I found little information other than courses from the Centre for Pharmacy Postgraduate Education (CPPE) to help facilitate my return to pharmacy after a career break. Therefore I have produced a ten-step guide for returning to the register. This should be able to be applied across all sectors.
Step 1 — download and familiarise yourself with the guidance from the General Pharmaceutical Council on how to complete your portfolio, especially the pharmacist standards.
Step 2 — join the Royal Pharmaceutical Society (RPS) if you are not already a member. There are reduced fees for people who are not working. The RPS has many members with a huge variety of experience and skills. By joining online groups you can ask questions and get advice. You will also have access to resources that will facilitate your journey back to the register, for example, guidelines on medicines that have changed from prescription-only to pharmacy, guidance on services such as cholesterol testing, responsible pharmacist guidance, “Medicines, ethics and practice”, discounts on the British National Formulary, webinars and updates.
Step 3 — book yourself on a return to the register workshop provided by CPPE. The e-workshop is free and is just two evenings in a month from the comfort of your own home. You will also get an editable version of the GPhC self-assessment form, templates for the personal statement and personal development plan and a pdf of examples of evidences you could provide in the form. CPPE tutors run the courses and you can ask them many questions.
Step 4 — complete online CPPE courses. Some courses are free and you can buy tokens for those that are not free.
Step 5 — join the mailing list for the Pharmaceutical Services Negotiating Committee (PSNC). By doing this you will get regular updates and a monthly newsletter. The PSNC website is full of resources and if you have been off the register for a while this is a great place to get updated.
Step 6 — brainstorm all the things you did while you were not on the register that can demonstrate any of the standards for pharmacists. Look for evidence you can provide to prove that you did that activity. For example, if you attended the RPS conference, you can use the ticket or a bag that states the dates of the conference. Another example is caring for a relative, which you could write a continuing professional development (CPD) entry for, or if you learnt to drive you could send in the marking sheet from your test.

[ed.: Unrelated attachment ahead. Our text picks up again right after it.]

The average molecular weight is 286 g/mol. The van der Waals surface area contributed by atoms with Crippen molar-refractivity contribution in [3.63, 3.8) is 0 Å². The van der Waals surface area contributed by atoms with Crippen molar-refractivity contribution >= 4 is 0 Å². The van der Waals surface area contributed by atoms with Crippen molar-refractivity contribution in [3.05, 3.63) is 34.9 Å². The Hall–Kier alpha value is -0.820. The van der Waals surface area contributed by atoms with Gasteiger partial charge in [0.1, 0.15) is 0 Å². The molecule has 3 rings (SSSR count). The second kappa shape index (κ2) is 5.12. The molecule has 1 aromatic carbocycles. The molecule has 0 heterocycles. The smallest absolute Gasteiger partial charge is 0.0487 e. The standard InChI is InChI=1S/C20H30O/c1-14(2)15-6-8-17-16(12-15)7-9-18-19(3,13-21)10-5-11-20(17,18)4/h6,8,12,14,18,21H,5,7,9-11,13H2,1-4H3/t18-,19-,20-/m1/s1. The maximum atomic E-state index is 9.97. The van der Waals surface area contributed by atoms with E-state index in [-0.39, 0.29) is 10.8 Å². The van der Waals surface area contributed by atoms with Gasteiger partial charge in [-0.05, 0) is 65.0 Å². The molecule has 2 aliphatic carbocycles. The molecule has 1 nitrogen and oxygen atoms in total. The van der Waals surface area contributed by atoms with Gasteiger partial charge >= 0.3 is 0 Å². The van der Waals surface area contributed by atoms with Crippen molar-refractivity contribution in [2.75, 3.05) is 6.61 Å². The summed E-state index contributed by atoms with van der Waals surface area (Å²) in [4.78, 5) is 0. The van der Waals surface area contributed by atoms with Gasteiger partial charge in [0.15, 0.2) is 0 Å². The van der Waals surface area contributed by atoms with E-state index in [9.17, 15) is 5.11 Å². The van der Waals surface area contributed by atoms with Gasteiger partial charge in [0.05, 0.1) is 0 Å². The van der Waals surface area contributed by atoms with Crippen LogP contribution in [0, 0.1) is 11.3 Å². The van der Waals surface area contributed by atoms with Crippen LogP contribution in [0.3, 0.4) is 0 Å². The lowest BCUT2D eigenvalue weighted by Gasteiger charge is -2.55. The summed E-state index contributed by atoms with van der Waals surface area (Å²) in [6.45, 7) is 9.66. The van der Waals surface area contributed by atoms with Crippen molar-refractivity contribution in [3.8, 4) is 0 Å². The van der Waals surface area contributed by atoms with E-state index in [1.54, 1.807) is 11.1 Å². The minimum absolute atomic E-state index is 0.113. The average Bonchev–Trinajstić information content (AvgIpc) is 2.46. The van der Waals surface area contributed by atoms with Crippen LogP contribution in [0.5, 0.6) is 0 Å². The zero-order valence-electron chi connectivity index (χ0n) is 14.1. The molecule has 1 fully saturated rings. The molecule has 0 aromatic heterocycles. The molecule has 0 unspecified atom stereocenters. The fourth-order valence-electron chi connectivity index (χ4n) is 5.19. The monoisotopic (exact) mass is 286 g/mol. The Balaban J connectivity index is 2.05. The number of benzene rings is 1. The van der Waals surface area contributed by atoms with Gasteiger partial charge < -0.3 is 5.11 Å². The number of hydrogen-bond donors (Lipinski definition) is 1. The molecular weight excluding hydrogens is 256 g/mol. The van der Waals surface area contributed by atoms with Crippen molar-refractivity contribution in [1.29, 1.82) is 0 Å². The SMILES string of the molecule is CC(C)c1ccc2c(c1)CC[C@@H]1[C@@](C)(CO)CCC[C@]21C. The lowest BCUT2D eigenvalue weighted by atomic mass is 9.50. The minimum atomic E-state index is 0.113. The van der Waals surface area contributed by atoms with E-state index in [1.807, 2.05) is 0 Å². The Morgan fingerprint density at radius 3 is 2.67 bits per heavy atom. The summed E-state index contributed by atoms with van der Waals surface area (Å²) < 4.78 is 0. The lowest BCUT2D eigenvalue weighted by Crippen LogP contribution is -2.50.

Step 7 — think back to when you were on the register. You need to think about examples that prove you applied the standards when you were practising. Then you should contact previous employers to provide a testimony to back your statements up. Registered pharmacists and technicians can provide also testimonies and character references. Try to get the testimonies on headed paper or, if this is not possible, a date stamp will be sufficient. If it was a while since you were last registered and you cannot get any testimonies from previous employers, see if they can write a letter confirming that you did work for the company.
Step 8 — once you have started to assess how you currently meet the pharmacist standards, you may find there is a lot of work to do and, for people who have been off the register for a long time, this is normal. Once you have identified the work that needs to be done there is an option to put some of this forward to the “post-registration” period and include this in your personal development plan.
Step 9 — if you have been off the register for a while try to get some shadowing experience. In my experience this is quite hard. Many employers will think you can get involved with the pharmacy processes, which is not true. You can only observe and make notes. It is up to the responsible pharmacist to complete normal pharmacy activities while you are there.
Try to make the most of this experience by knowing the key areas you want to focus on, based on your self-assessment and advice from pharmacists already working in your chosen sector. The time spent shadowing should reflect how long you have been off the register. However, if you find you need less time, you should justify this in a cover letter.
The whole purpose of shadowing is to evaluate the process in the form of CPD and identify areas you may need extra time to study or support with. You can also get a testimony from the pharmacist whom you shadowed and even ask them to be a referee. He or she can attest to your attitudes, behaviour and skills which are part of the pharmacist standards and can confirm your observations while you were there. You may also pick up some “best practices” and thus say you will apply them when you return to practice.
Step 10 — complete the application form from the General Pharmaceutical Council. Once you have completed your portfolio you will need a countersignature from a registered pharmacist or pharmacy technician. This should be from a previous employer. However, you can ask the pharmacist whom you shadowed.
The things you have stated in the self-assessment framework should be included briefly in your CV and personal statement and then recorded in detail in the self-evaluation, including your examples from previous experience. The purpose of compiling a portfolio is to prove you are competent to return to the register on paper so the more information you provide the better.
Finally, if you struggle to obtain testimonials, or another part of your application, include a cover letter to explain why this is.